Non Weight Bearing Implementation

How exactly did people with successful recoveries implement NWB?

I am halfway through a 6 week NWB phase. I have been able to avoid putting my foot down to bear my body weight (no falls, accidents, etc). However, I just saw some clinical articles that define NWB as absolutely NEVER putting the foot on the floor. When sitting, I gently rest my heel on the floor with my toes pointed up - especially at work. Your experience?

6 Responses to “Non Weight Bearing Implementation”

  1. I’m not quite to a successful recovery yet, however, during the first two weeks I kept completely off the affected foot (no toe touch). I propped my foot up on my desk at work and pretty much elevated it whenever I was moving around. During week three I started to toe touch and gradually added a little more than toe touch weight. I was put in a boot at the end of week three and told that I could walk whenever I felt comfortable.

    Hang in there. I don’t think I could have made it through six weeks on NWB. Did you need extensive grafting on your repair or was your tendon tissue in poor condition? I wonder why your surgeon considered your rupture so severe that earlier weight bearing was out the question. A lot of the non-op people are early weight bearing and they don’t have the added help of any suture material hold the tendon ends together. I would be very tempted to be a non-compliant patient for the week and a half.

  2. Yes, 6 wks NWB sounds like torture to me, and I haven’t seen any evidence that it helps. I think having your cast bear the weight of your lower leg is usually considered compliant with NWB — though most post-op patients feel more comfortable with their leg elevated. But it’s still resting on something — i.e., NWB doesn’t mean you have to hold it up in the air all night… ;-)

  3. I went through 6 weeks NWB in a hard cast, too.

    I was also told to NEVER put weight on the foot, other than resting the foot on the heel with toes up. For the first four weeks, I had the foot elevated above my heart 23 hours a day or so because of the swelling, then gradually went back to lowering the leg, while still resting on the heel. I didn’t put pressure on the toes until the cast came off, except to gently test it out a couple times around week 5. It was tough.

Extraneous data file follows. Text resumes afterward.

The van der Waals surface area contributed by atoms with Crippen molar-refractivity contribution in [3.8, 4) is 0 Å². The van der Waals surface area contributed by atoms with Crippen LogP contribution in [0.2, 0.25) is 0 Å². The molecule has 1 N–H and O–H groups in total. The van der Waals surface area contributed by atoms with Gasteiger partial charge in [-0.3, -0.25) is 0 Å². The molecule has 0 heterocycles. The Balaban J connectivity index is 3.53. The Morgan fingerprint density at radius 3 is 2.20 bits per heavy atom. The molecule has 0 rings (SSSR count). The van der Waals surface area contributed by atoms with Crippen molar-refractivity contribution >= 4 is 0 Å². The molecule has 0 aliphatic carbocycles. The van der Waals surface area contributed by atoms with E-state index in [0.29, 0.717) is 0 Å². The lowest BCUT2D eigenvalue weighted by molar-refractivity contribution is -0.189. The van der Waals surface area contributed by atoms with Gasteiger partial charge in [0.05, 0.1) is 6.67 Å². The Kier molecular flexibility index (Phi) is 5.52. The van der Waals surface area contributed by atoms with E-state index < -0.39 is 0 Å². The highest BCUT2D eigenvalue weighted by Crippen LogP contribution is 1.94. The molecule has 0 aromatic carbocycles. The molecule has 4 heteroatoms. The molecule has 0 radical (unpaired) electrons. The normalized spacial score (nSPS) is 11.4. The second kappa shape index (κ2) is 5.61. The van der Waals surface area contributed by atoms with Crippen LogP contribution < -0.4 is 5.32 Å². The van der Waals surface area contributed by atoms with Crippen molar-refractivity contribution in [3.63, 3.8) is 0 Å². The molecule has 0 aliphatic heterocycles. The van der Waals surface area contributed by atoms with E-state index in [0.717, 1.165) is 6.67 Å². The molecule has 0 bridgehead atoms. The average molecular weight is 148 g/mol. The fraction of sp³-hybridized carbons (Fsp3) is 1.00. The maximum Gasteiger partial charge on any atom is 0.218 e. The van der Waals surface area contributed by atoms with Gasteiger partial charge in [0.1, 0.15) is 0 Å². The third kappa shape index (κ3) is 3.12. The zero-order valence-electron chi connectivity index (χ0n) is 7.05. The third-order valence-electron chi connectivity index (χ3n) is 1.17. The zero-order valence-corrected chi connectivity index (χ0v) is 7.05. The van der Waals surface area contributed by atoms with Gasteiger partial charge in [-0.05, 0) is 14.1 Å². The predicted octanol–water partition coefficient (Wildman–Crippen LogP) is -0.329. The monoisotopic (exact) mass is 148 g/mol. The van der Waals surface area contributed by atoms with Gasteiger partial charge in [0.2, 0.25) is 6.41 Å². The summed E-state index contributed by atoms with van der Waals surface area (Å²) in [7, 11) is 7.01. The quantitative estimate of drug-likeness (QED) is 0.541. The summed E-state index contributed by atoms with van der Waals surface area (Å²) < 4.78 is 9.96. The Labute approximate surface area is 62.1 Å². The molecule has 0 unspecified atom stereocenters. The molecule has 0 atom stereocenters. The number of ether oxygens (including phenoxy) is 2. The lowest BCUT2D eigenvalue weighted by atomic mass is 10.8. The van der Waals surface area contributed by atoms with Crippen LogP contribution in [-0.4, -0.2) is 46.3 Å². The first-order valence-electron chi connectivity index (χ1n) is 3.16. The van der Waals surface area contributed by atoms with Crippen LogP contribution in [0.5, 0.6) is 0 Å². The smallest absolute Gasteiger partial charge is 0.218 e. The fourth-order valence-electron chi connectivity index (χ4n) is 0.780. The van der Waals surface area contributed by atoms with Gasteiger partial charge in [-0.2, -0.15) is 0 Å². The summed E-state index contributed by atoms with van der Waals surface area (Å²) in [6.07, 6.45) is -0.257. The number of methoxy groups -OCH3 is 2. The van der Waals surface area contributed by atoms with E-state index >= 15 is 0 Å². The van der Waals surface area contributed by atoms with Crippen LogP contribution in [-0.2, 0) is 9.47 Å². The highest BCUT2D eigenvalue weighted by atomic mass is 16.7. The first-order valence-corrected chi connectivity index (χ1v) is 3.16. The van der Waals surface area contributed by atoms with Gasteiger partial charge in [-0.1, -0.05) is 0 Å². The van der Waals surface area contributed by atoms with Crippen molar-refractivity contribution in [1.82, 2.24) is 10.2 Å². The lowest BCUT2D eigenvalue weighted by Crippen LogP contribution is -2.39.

I definitely fell a couple times (three to be exact), and landed hard on the heel of my bad leg twice, but luckily didn’t get re-hurt.

    Having a knee scooter was an absolute godsend. That new walking crutch thing looks pretty cool too, but I don’t remember it being available last year.

    Good luck; half way through is most of the way done!

  4. I was 6 weeks NWB in a cast as well. I kept my leg elevated as much as possible because of the swelling. When I did have to sit at a desk or stand at a counter, I would rest the heel on the floor, but didn’t really put any weight on it. I think “never putting the foot on the floor” is unrealistic - if you are in a cast, your achilles is pretty well protected, and just resting it on the floor with no real weight on it worked fine for me. I’m now in week 10 and hopefully about to get the walking boot off. It does get better. Hang in there.

  5. Thank you all for the feedback. I am not going to fret about the “foot on the floor” and focus on avoiding the big pitfall for the rest of the way - falling and slamming my foot on the floor! That seems to be the biggest risk.

    @Derek: I am embarrassed to say that I don’t know exactly why the surgeon put me on 6 weeks of NWB beyond his statement that the severity of my rupture requires it. I asked for my medical records and I really can’t tell from it either (there was no grafting required). But, I now have 4 of 6 weeks of NWB behind me. So, I am just going to stick with it the rest of the way!

  6. It is useful information, I have researched it and saved it, will be interested in the next sharing

Leave a Reply

To prove you're a person (not a spam script), type the security word shown in the picture.
Anti-Spam Image

Powered by WP Hashcash